Former attorney-general Mark Dreyfus tweeted, “If The Australian has any respect for decency and standards it must apologize immediately, and never again publish cartoons like this.”But The Australian’s editor-in-chief, Christopher Dore, stood by the cartoon, saying Leak was mocking Biden’s own words.”The words ‘little black and brown girls’ belong to Joe Biden, not Johannes, and were uttered by the presidential candidate when he named Kamala Harris as his running mate yesterday; he repeated them in a tweet soon after,” Dore said in a note to the newspaper’s staff, provided to Reuters by Murdoch’s News Corp.Biden had tweeted on Thursday, regarding his choice of Harris as his vice presidential candidate: “This morning, little girls woke up across this nation — especially Black and Brown girls who so often may feel overlooked and undervalued in our society — potentially seeing themselves in a new way: As the stuff of Presidents and Vice Presidents.” Dore said, “The intention of Johannes’s commentary was to ridicule identity politics and demean racism, not perpetuate it.”Leak did not immediately respond to an email request for comment.Another Murdoch publication in Australia faced condemnation in 2018 over a cartoon of tennis star Serena Williams having a temper tantrum at the US Open.Fans, celebrities and civil rights groups called the caricature racist, but Australia’s media watchdog last year ruled that cartoon was not racist.Topics : A cartoon in Australia’s biggest national newspaper drew condemnation on Friday as being racist for portraying US Democratic presidential candidate Joe Biden describing his new running mate, Kamala Harris, as “this little brown girl”.The cartoon by Johannes Leak in Rupert Murdoch’s The Australian newspaper, known for its conservative views, depicted a beaming Biden saying Harris, the first Black woman on a major-party national ticket, would help “heal a nation divided by racism” while he went “for a lie-down.””It’s offensive and racist,” Andrew Giles, an Australian Labor politician and shadow cabinet minister, said on Twitter.This is appalling. https://t.co/rnQUOuTeUA— Andrew Giles MP (@andrewjgiles) August 13, 2020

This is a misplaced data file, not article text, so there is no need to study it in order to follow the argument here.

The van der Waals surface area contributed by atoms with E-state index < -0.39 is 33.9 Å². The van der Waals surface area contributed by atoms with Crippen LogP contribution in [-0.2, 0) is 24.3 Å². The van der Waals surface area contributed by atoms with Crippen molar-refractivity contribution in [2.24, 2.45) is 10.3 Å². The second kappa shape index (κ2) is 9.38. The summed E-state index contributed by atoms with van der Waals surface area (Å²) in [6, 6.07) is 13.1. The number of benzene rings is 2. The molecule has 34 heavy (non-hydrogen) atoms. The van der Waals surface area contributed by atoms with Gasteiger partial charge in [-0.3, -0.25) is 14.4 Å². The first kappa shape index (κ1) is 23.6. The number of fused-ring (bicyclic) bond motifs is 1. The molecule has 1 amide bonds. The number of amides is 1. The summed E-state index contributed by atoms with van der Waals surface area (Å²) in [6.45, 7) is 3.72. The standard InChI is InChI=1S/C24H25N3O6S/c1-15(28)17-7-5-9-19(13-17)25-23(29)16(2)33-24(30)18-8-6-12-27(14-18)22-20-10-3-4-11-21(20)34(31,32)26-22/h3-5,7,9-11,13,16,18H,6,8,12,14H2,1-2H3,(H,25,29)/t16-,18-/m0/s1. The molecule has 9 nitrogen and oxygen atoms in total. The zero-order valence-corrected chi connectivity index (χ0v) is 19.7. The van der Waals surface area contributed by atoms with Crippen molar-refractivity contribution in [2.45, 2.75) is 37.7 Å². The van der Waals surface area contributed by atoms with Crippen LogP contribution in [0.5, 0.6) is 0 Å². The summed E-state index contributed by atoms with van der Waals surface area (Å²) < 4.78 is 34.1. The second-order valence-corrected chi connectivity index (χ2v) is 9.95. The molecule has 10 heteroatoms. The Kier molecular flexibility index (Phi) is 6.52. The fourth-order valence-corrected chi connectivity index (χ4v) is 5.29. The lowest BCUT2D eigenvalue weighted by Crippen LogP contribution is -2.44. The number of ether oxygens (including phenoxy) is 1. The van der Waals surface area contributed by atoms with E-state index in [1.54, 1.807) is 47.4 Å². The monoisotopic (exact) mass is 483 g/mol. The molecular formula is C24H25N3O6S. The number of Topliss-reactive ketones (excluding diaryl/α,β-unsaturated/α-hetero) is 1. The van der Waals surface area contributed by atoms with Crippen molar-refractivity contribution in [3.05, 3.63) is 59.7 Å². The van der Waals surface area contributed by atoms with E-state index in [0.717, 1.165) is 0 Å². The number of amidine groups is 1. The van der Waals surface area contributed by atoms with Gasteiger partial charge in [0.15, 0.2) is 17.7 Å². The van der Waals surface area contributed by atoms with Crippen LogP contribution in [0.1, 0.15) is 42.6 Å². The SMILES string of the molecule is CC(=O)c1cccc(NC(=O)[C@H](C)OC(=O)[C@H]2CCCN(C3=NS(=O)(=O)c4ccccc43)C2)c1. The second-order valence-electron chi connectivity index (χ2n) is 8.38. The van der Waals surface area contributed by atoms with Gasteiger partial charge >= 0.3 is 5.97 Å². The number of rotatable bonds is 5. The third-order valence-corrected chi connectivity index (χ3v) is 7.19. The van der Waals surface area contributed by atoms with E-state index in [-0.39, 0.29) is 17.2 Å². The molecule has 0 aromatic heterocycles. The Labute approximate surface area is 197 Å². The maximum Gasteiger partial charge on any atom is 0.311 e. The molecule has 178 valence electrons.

The state-sponsored National Child Protection Commission (KPAI) and the Catholic Church initially helped the abused children in September last year but later they abandoned the boys during the police investigation. The boys told the collaborative investigation team that they did not receive any legal assistance or psychological counseling from the state or the Catholic Church after Angelo was arrested.Terror of the ‘night bat’Lukas Lucky Ngalngola, or Brother Angelo as he styled himself, from the Blessed Sacrament Missionaries of Charity (BSMC) congregation, based in the Philippines, has been accused of sneaking into the boys’ room at night dressed in all-black attire and molesting several of them. The victims who spoke to Tirto.id on Aug. 12 and Aug. 22 this year, alleged that Angelo would kiss them and engage in oral sex. Some boys were asleep and woke to find themselves naked, others were half-awake, some were not molested but saw him entering in the dark, approach a sleeping friend and heard the sound of him molesting the boy. He became known to the boys as the kelelawar malam (night bat).The state got wind of the case when KPAI commissioner Susianah Affandy received a report about the alleged sexual abuse from the principal of the school that some of the boys attended. Instead of reporting the allegation to the Depok Police herself or sending someone from the KPAI to file it, she left it to an ordinary citizen without any legal power, Farid Ari Fandi, to make the report on Sept. 13 last year. “I felt a strong urge to accompany and help the children because I saw myself in them. I was also raised in orphanages. I grew up in different orphanages, struggling to survive,” Farid told the Post in a recent interview.Too scared to reportFarid said at that time, the children were too scared to make a statement because, as one of the victims said, their lives were in Angelo’s hands. Far away from their parents, they did not want to create a problem with their sole provider in Depok. Most of the children are not actually orphans but rather boys from poor families in North Sumatra, Maluku and East Nusa Tenggara.“I wanted to be with them and convinced them to speak up because no one else would do that. Also, I felt that it was a calling for me. Mbak Susianah [from the KPAI] also supported and pushed me to file a report to the police,” Farid said.The Bogor diocese confirmed that it had moved all the children from the Kencana Bejana Rohani orphanage to different orphanages under the diocese’s supervision following Angelo’s arrest. The Bishop of Bogor, Paskalis Bruno Syukur, referred to the decision to take over and move the children as a “humanitarian gesture”, implying that it was not really the church’s responsibility. (Shutterstock/Amy K. Mitchell)Farid’s position at the time was in fact more akin to that of a concerned bystander. The KPAI first asked for his help not to report the alleged abuse but to find suitable places for the 68 orphanage residents under Angelo’s care because they had no place to go. Farid was the deputy head of the National Orphanage Forum. Other people were contacted by the KPAI as well: activists from the Indonesian Child Protection Agency (LPAI) headed by child protection activist icon Seto Mulyadi, Depok Social Affairs Agency and a Catholic nun who has experience in running an orphanage.After attending one meeting with the Depok Police, Susianah apparently left Farid to deal with the investigation alone. Asked for confirmation, Susianah told the reporting team to call the KPAI head, Susanto, who declined to talk to the Post because he claimed to be too busy. The team contacted KPAI commissioner Putu Elvina but she refused to delve into the case in September and went on to explain that the KPAI had contacted the police again and would pursue the investigation.The Depok Police investigation in September appeared to set itself up for failure from the beginning. Even though Angelo made a documented confession that he had molested some of the boys, the police said they could not bring Angelo to court. The police said the prosecutor’s office wanted them to add more statements from the victims and witnesses but they could not find the three boys who had made the original police reports.Due to his lack of formal standing in the case, Farid did not have constant information about the boys’ whereabouts. Other than Farid, the children had no legal representative nor did they get any psychological counselling after their trauma. The last time that Farid met the three boys who were ready to speak up was at the police office when they filed official statements and were about to undergo a physical examination. But the police only examined one of the three because they were then picked up by someone. The police did not elaborate as to who it was that picked the boys up.Read also: Justice delayed, denied for victims of sexual abuse in Catholic ChurchThe head of the Depok Police’s criminal investigation department Wadi Sabani claimed that they received information that the three children had all gone back to their hometown in North Sumatra so they could not complete the dossiers as requested by the prosecutors. Other sources said the boys were actually being moved by the Catholic Church to an orphanage in Puncak in Bogor, West Java, and another one in Central Jakarta.Wadi recalled that even before the three boys were picked up and later scattered unable to be contacted again, they had retracted their reports against Angelo, citing a “debt of gratitude to Angelo” as the reason.“The suspect [Angelo] financially supported them from the first day they arrived here [in Depok]. They were aware that no one would take care of them and others at the orphanage after we arrested [Angelo]. They knew that no one would pay the rent or their school fees. Therefore, each of them eventually made a statement that they had forgiven [Angelo] because they owed him a debt of gratitude,” Wadi said.Farid said to his knowledge, even though Angelo was in detention, he was still a financial supporter of the children while they were under the care of Angelo’s acquaintance, Darius Rebong.The role of Bogor DioceseAfter Angelo was arrested and detained on Sept. 14, the Bogor diocese and the parish churches near the Kencana Bejana Rohani orphanage took care of the rest of the children for about two weeks after his detention. But the diocese did not inform Farid and the police about the children’s whereabouts, thus stymieing the police investigation, and when Farid and his wife, child protection activist Ilma Sovri Yanti Ilyas, called an official from the diocese’s legal division, both were dismissed as having no legal standing in the case. “Who are you? From what institution? We only want to deal with the LPAI,” the official said as quoted by Ilma, referring to Seto’s institution.The Bogor diocese confirmed that it had moved all the children from the Kencana Bejana Rohani orphanage to different orphanages under the diocese’s supervision following Angelo’s arrest. The Bishop of Bogor, Paskalis Bruno Syukur, referred to the decision to take over and move the children as a “humanitarian gesture”, implying that it was not really the church’s responsibility. The decision was made after the diocese received reports from church members about the children’s miserable conditions after being abandoned by their sole guardian, Angelo.Read also: ‘The Church betrays us’: More Catholic school abuse victims speak upSpeaking to two journalists from the Post and Tirto.id recently at the Bogor diocese meeting room, Bishop Paskalis said his office did not know anything about Farid, having heard about the case from the KPAI. Paskalis’ explanation was iterated several times by the eight lawyers and consultants from the diocese’s legal team, as well as four other priests, who accompanied Paskalis during the interview.A member of the legal team, Agus Setya Purwoko, said the diocese was informed that the KPAI was the party that filed the report against Angelo to the police. “We have never heard of the name Farid until today,” he said. Later during the interview Paskalis and his team said they did not want to concern themselves with the legal process against Angelo saying, “that’s their [Farid and the KPAI’s] business”.Diocese washes its hands of AngeloThe diocese has insisted that the matter is not its problem because it believes that Angelo was not a real Catholic brother given that his congregation, the BSMC, is not an officially recognized order.In a letter dated Sept. 19, five days after Angelo was detained, the diocese wrote a letter to Catholics in their jurisdiction. Signed and stamped, by among others Bishop Paskalis, the letter said that since April 2019, the diocese had asked Angelo to stop referring to himself as bruder (brother) and to stop wearing the attire of a brother in a Catholic order. “But he broke his promises,” the letter said. “Because of that, all his actions and the consequences are his personal responsibility to be answered for by him according to the laws of the State and of the Church,” the letter said.However, when asked further if the diocese formally made clear the status of Angelo to members of the parish to stop him from misusing his assumed priestly identity to collect money to support his orphanage, Father Yohannes Driyanto, one of the priests who sat with Paskalis, said that it was unnecessary as it was “a matter of internal business”.“We cannot prohibit people who have good intentions from helping. So, we wouldn’t go out there and announce ‘Hey Catholics, don’t support him [Angelo]’. But we would inform those who came to seek information before making any donation. We would say please go ahead to help but do know that he [Angelo] is not a [Catholic] brother,” Driyanto said.The diocese also did not explain what happened in April last year that led the diocese to denounce the BSMC. It also said that a picture of Bishop Paskalis posing with Angelo and children from the orphanage, published in March last year on the website version of the most renowned Catholic publication in the country, Hidup magazine, was not really a sign of approval of the orphanage. “As a bishop I can’t reject any requests to take a photo with me. It’s the same when Angelo asked to take a photograph with me in it,” Paskalis said.Angelo told Hidup that the bishop let him open the orphanage on May 18, 2015 for a three-month probationary period. According to the orphanage’s legal document the Post obtained from the Law and Human Rights Ministry, Lukas Lucky Ngalngola opened the Kencana Bejana Rohani in December 2015. Bishop Paskalis denied Angelo’s claim, saying that he only permitted him to teach English and not to open an orphanage. (Courtesy of/www.hidupkatolik.com)Angelo told Hidup that the bishop let him open the orphanage on May 18, 2015 for a three-month probationary period. According to the orphanage’s legal document the Post obtained from the Law and Human Rights Ministry, Lukas Lucky Ngalngola opened the Kencana Bejana Rohani in December 2015.Bishop Paskalis denied Angelo’s claim, saying that he only permitted him to teach English and not to open an orphanage.Investigation faltersOn Dec. 17, 2019, approaching the end of the three-month period when the police can detain someone before the case must go to court, the dossiers had yet to be accepted by the prosecutor’s office, the police called Farid and asked him to withdraw his report.Farid said before he made the difficult decision he was constantly called by the police, which he referred to as “horrifying and intimidating”. Farid could not hold back his tears when he told the Post how he felt abandoned by all relevant institutions, including the KPAI, which at first encouraged him to go through the legal process.“The police called me every single day for a month. I fully understood that that was the way they worked. I tried to discuss the matter with Mbak Susianah [from the KPAI], but to no avail. I was even accused of taking bribes from the police [to drop the case],” Farid said, his voice breaking.Read also: Catholic Church excludes adult women in talks about protecting sexual abuse victimsTo help him with the police case, he created a WhatsApp group comprising representatives from state institutions in charge of child protection issues including the KPAI, the Social Affairs Ministry and the Women’s Empowerment and Child Protection Ministry, in addition to a number of other non-state child protection agencies as well as activists, to maintain communications and to obtain support. But none of them backed him when dealing with the police investigation, despite having been informed about the progress of the case.“I was so exhausted. In the end, I didn’t respond to the police calls anymore. I just went to the police and withdrew my report. I had informed the state. I provided all information about what was going on to the relevant ministries but they abandoned me,” he said. “I cried when I signed the papers, thinking about those children.”The fate of the childrenAfter spending two weeks in two separate Catholic orphanages, a cook in the old orphanage, Sinta, told Bogor Diocese that the children needed to continue their studies in their schools in Depok. Some of the children then returned to the orphanage where they are now looked after by Darius Rebong, Angelo’s acquaintance.Darius said that Agus from the Bogor Diocese legal division told Sinta to look for a place to rent to accommodate the children. Sinta found that Darius had spare space in his house so the diocese paid Darius Rp 50 million (US$3,399) to rent his place for the children for four months. Later in November, Darius asked the Bogor Diocese to hand over the children fully to him and he later set up a foundation for the orphanage.Bogor Diocese said it let Darius take over the children and start the new orphanage because Darius said he “had an agreement with Angelo” that the children would be under his care. Darius confirmed that he and Angelo had an agreement, showing Tirto.id and the Post a letter, handwritten by Angelo, stating that from Oct. 14 Angelo would no longer be the guardian of the children and devolving the responsibility to Darius.There are now 44 children in Darius’ orphanage and in early August Darius broadcast a message to Catholics in Depok to help the children because they did not have enough money to feed the children and to pay for their education.Read also: Time for Catholic Church to decide which side of history it is onBishop Paskalis, whom Darius met in person to express his intentions, said that he could do nothing other than to take the children off his hands after failing to convince Darius to work with the church in the care of the children.“We offered to take care of the children together but he insisted on going solo. Thus, we absolved ourselves of the matter, including in regard to the nature of their [Darius and Angelo’s] relationship. Later on, we found out that he [Darius] had set up his own foundation,” Paskalis said. The bishop claimed the diocese had planned to provide counseling and other essential services for the children but after Darius took the children, they dropped that plan.Darius and the five interviewed victims confirm that they never received any counseling services from the church. “I don’t understand why the Bogor diocese doesn’t want to give counseling to help the children. Maybe they are helping them through their prayers,” he said.Topics : A proverb says that it takes a village to raise a child but oftentimes, it takes only a person to ruin a child’s life and in Depok, West Java, a whole community of powerful adults seems to have abandoned children who were allegedly molested in a locally run Catholic orphanage.Far away from their parents, with no one to look after them except for the head of the orphanage, known as Brother Angelo Ngalngola, the alleged molester himself, the children cried out for help. A collaborative team between The Jakarta Post and Tirto.id has uncovered facts that confirm that both the state and the Catholic Church heard the boys’ cries but washed their hands of them, allowing the suspect to walk free from police detention to celebrate Christmas, and a few months later set up a new orphanage and live among vulnerable boys again.In September last year, Brother Angelo, the head of the Kencana Bejana Rohani orphanage, was arrested by Depok Police for the alleged sexual abuse of several boys. The police released him in December after they failed to complete the dossiers for the prosecutors’ office to bring the case to court. As of August, Angelo was still the head of a new orphanage, albeit having changed his name to Brother Geovanny Ngalngola and was living among more than 20 children under his care.